‘It has always been like that. I’ve always got on all right but never been at the top. Never been first.’

‘And is that what you want?’

The man stood up on the pedals and pushed. The rickshaw slowly edged back onto the road and up the steep gradient.

‘I had a girlfriend once. I’ve had more than one actually, but only one that mattered. She knew what she wanted. She’s in London. That’s the place to be if you want to work in fashion.

'I don’t mind London, but I wouldn’t want to live there. I like the people. You get all sorts of people, but they’re all out of place. They’re all Londoners, even if they come from Marrakech, or Madrid, or Mombasa. You don’t see the real people. Not unless you’re lucky.’

The rickshaw stopped in front of a small building that looked like a temple built for children. It had classic Ionic columns, with their scrolled capitals, which were easy to inspect as they were at head height.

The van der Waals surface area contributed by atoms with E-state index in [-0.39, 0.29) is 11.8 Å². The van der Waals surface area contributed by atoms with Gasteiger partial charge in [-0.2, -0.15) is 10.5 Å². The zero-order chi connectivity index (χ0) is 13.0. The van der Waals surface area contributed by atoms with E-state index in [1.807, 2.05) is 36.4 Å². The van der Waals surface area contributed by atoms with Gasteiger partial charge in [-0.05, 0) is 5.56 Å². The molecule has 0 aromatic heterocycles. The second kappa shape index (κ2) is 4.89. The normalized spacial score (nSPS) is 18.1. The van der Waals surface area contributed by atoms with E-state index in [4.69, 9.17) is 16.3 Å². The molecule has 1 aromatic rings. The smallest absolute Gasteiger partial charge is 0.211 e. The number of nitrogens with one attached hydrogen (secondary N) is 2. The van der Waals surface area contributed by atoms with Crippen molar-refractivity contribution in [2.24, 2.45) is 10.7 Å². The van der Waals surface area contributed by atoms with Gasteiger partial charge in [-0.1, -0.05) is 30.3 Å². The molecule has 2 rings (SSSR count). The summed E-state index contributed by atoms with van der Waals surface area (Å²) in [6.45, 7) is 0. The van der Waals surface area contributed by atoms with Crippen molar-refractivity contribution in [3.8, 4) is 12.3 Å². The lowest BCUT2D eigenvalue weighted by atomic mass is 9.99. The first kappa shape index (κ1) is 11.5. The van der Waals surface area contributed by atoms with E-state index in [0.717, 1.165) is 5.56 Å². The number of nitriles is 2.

There was no door. Tom bent down and entered the cool interior. He could just manage to sit on the stone bench without his head striking the roof.

‘What is this place?’

‘It’s a one-man temple. A cathedral you would say, but not quite on the scale of your York Minster. It was built in 1974 by a man called Ahmed. One day he had a vision of building a great cathedral in the sky. Something that would inspire people and bring them closer to God.’

‘But why so small?’

‘Have you ever carved an Ionic column from stone? It takes time. Ahmed was one man. But Ahmed set his mind to it and his mind said, ‘Are you mad? You’ll never build a cathedral at this rate.’ Ahmed realised that he could carve six small columns in the time it would take to make one large one.